Was anyone water baptized twice in the Bible?
No one was water baptized twice in the Bible. Water baptism was always done one time when someone became a new believer. However, there are different types of baptisms mentioned throughout the New Testament. These types of baptisms we do receive on a progressive basis.
In the Bible, water baptism is always immediately after someone decides to follow Jesus, and when the new believer gets baptized we never see them going to get baptized again later.
However, there are different types of baptisms in the Bible that are different than water baptism. This confuses some people because they only know of water baptism, but the Bible clearly says there is more than one baptism.
“Therefore, leaving the discussion of the elementary principles of Christ, let us go on to perfection, not laying again the foundation of repentance from dead works and of faith toward God, of the doctrine of baptisms, of laying on of hands, of resurrection of the dead, and of eternal judgment” (Hebrews 6:1-2).
Notice the verese above says “baptisms,” not “baptism.” It is plural, meaning more than one.
Here is a verse that confuses many, and it appears to contradict the verse above:
“There is one body and one Spirit, just as you were called in one hope of your calling; one Lord, one faith, one baptism; one God and Father of all, who is above all, and through all, and in you all. (Ephesians 4:4-6)
Which one is it? Is it one or multiple baptisms?
Well, let’s look at the context of the latter verse. The apostle Paul is writing to the Ephesian church and he is exhorting them to walk in unity with one another (Ephesians 4:1-3).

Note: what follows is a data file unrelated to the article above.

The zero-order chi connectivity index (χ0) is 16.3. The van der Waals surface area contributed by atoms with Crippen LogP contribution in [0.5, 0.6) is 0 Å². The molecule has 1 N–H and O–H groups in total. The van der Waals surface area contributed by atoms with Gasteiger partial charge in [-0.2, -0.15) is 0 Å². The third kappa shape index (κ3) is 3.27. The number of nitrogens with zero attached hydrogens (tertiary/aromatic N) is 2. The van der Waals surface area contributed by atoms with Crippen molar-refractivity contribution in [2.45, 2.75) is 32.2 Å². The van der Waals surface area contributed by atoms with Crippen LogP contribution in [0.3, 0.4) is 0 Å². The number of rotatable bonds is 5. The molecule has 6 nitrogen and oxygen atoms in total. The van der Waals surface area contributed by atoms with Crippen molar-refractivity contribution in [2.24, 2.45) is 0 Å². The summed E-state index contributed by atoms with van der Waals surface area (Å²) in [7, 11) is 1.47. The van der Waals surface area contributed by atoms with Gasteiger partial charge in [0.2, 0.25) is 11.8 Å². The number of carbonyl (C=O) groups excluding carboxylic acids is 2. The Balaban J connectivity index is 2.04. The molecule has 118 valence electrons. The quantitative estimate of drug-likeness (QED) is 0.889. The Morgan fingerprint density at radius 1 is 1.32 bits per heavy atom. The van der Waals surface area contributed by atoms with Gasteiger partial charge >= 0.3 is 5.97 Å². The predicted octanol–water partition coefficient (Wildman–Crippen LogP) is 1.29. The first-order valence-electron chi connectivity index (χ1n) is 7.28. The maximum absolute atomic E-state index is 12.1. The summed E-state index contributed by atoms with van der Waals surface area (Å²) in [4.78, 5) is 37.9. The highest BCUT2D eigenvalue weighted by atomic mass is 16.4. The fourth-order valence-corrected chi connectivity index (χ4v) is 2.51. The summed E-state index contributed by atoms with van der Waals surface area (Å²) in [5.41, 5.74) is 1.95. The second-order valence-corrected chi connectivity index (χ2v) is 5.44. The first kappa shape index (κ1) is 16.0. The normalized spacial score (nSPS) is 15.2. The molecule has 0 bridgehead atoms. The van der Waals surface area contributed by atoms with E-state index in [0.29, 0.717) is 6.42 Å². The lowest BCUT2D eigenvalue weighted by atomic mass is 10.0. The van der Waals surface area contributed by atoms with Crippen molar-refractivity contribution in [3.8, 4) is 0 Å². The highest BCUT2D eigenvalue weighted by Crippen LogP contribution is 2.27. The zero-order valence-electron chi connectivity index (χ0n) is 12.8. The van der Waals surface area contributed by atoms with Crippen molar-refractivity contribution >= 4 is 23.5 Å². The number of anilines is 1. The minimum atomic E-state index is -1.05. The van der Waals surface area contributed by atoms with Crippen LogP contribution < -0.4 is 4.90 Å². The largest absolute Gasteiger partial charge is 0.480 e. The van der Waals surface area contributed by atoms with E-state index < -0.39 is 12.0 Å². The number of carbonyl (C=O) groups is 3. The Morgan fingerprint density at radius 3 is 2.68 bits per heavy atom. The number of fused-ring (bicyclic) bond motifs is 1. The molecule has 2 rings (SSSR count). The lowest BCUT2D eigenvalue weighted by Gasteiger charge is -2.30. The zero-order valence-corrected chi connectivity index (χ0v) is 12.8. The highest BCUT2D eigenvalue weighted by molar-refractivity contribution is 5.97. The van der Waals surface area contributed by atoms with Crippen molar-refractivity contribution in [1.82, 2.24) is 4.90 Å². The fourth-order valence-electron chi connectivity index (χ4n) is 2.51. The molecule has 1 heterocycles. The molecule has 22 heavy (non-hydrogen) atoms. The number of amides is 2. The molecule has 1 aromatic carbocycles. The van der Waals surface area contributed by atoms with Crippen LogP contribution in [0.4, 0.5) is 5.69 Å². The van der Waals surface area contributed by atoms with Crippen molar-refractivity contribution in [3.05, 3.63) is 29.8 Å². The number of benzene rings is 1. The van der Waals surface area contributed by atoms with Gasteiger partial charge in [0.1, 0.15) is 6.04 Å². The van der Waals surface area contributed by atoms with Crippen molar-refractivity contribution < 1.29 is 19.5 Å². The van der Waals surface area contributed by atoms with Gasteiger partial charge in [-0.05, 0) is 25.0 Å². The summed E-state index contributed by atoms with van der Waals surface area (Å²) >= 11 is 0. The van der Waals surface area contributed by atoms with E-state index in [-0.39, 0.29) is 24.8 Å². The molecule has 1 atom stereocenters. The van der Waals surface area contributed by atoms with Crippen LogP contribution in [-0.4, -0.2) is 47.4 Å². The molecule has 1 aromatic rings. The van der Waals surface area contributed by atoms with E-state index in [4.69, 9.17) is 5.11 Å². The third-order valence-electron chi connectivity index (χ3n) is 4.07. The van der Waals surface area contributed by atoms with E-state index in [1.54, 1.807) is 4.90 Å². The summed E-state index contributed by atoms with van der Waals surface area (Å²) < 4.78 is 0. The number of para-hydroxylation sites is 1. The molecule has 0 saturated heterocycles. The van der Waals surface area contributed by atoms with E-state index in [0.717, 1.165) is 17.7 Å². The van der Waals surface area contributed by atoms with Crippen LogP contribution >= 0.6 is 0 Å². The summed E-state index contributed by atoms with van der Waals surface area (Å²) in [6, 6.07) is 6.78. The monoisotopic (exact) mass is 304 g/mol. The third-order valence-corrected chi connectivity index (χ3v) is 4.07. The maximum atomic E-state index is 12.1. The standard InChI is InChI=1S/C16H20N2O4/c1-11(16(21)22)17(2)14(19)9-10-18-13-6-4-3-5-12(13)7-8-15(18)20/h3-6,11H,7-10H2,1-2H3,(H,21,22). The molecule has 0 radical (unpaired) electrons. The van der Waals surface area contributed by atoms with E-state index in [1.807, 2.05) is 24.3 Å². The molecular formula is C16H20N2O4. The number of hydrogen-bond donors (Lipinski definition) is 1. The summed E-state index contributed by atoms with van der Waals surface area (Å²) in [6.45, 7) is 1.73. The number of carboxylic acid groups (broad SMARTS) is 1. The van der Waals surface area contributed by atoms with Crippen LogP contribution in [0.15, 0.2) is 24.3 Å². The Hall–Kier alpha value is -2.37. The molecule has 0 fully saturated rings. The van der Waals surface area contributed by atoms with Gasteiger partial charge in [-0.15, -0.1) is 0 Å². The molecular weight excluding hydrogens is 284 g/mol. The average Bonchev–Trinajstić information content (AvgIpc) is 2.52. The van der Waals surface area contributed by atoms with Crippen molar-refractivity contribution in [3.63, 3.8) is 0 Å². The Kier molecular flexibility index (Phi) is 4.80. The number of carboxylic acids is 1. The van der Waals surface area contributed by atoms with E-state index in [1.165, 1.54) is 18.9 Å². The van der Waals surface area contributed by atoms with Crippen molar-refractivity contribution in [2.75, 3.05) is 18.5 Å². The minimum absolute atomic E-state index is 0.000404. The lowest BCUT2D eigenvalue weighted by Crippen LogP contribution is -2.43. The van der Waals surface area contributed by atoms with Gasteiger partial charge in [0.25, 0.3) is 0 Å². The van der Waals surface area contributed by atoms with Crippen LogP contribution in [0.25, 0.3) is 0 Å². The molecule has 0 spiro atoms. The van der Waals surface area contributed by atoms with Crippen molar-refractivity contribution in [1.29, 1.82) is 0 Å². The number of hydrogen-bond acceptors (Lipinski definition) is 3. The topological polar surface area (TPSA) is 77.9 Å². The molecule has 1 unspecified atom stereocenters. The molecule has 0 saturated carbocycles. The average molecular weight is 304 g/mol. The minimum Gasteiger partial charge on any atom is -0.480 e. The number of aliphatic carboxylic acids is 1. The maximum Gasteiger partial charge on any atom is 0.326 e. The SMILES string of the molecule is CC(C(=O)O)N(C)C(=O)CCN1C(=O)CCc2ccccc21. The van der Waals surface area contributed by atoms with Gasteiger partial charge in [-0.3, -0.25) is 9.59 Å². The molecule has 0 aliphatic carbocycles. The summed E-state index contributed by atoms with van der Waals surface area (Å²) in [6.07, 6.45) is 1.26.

So the whole context is addressed to the church as a whole. So these verses are only a statement of fact within the context of the body of Christ.
I know that may be confusing so let me explain it this way…
“There is one body” Well, there is more than one body. There is billions of people on this earth and everyone has a physical body, and they all have some form of organization they are a part of. But this is referring to the body of Christ.
“And one Spirit” Well there are many spirits in this world; humans spirits, demonic spirits, angelic spirits, etc. But this is referring to the Holy Spirit that is given to the church.
“One hope of your calling” We can hope for many things; better job, better health, nicer boss, etc. But this is referring to the hope the church has in Christ that one day we will become like Him.
“One Lord” There are many lords; bosses, CEOs, government officials, etc. But this is referring to the church’s Lord and Savior Jesus Christ.
“One faith” There are many faiths; muslim, budhist, satanist, etc. There is also many ways a Christian can express faith; faith for a miracle, faith for a prayer to be answered, faith for a promise to come to pass, etc. But this is referring to the faith the Church lives by: the faith in Christ’s death and resurrection.
Finally, “One baptism” Well there are many baptisms; baptism in the Holy Spirit, baptism in fire, etc. But this is referring to water baptism, when the new believer is baptized into Jesus Christ and becomes a part of the family of God.
If this is new to you, and you want to know more about the different baptisms, I have many articles that cover them each in-depth. Here are a few of them: Water Baptism (A Complete Study), Baptism in the Holy Spirit (In-Depth Study), and What is the Baptism in the Holy Spirit and Fire?
Is being baptized twice a sin?
Generally, being baptized twice is not a sin, but it can be a sin if it is done in unbelief. For example, if you get baptized multiple times because you are not sure the first one cleansed you enough, then that would be a sin. But if you are baptized twice due to the fact that you didn’t have sincere repentance the first time, then, of course, this is not a sin.